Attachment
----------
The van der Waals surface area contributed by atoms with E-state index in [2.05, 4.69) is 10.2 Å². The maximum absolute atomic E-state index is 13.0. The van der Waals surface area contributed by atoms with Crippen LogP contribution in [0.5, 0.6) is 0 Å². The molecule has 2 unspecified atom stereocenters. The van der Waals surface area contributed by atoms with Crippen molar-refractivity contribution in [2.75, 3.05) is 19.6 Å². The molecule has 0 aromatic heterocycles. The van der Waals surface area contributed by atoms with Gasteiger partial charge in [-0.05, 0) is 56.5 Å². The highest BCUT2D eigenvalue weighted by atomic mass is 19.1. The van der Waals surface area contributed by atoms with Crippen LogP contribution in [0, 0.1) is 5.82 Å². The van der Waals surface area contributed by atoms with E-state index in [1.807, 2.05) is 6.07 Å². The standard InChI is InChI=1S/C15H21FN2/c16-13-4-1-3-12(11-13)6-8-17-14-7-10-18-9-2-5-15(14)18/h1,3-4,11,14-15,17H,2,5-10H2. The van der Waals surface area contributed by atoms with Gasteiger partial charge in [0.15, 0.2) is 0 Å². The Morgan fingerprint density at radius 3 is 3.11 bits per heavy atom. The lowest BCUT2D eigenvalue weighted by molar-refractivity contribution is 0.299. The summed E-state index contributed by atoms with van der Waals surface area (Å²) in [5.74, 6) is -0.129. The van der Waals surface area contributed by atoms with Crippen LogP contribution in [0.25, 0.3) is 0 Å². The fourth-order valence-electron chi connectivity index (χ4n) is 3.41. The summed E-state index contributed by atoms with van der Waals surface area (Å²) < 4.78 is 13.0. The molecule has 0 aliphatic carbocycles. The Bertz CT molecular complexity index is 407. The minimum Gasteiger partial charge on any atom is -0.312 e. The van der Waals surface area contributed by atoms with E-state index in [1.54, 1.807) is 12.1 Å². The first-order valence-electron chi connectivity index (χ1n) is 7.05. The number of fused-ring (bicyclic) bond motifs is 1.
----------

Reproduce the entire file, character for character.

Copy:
The van der Waals surface area contributed by atoms with E-state index in [2.05, 4.69) is 10.2 Å². The maximum absolute atomic E-state index is 13.0. The van der Waals surface area contributed by atoms with Crippen LogP contribution in [0.5, 0.6) is 0 Å². The molecule has 2 unspecified atom stereocenters. The van der Waals surface area contributed by atoms with Crippen molar-refractivity contribution in [2.75, 3.05) is 19.6 Å². The molecule has 0 aromatic heterocycles. The van der Waals surface area contributed by atoms with Gasteiger partial charge in [-0.05, 0) is 56.5 Å². The highest BCUT2D eigenvalue weighted by atomic mass is 19.1. The van der Waals surface area contributed by atoms with Crippen LogP contribution in [0, 0.1) is 5.82 Å². The van der Waals surface area contributed by atoms with E-state index in [1.807, 2.05) is 6.07 Å². The standard InChI is InChI=1S/C15H21FN2/c16-13-4-1-3-12(11-13)6-8-17-14-7-10-18-9-2-5-15(14)18/h1,3-4,11,14-15,17H,2,5-10H2. The van der Waals surface area contributed by atoms with Gasteiger partial charge in [0.15, 0.2) is 0 Å². The Morgan fingerprint density at radius 3 is 3.11 bits per heavy atom. The lowest BCUT2D eigenvalue weighted by molar-refractivity contribution is 0.299. The summed E-state index contributed by atoms with van der Waals surface area (Å²) in [5.74, 6) is -0.129. The van der Waals surface area contributed by atoms with Crippen LogP contribution in [0.25, 0.3) is 0 Å². The fourth-order valence-electron chi connectivity index (χ4n) is 3.41. The summed E-state index contributed by atoms with van der Waals surface area (Å²) < 4.78 is 13.0. The molecule has 0 aliphatic carbocycles. The Bertz CT molecular complexity index is 407. The minimum Gasteiger partial charge on any atom is -0.312 e. The van der Waals surface area contributed by atoms with E-state index in [1.54, 1.807) is 12.1 Å². The first-order valence-electron chi connectivity index (χ1n) is 7.05. The number of fused-ring (bicyclic) bond motifs is 1.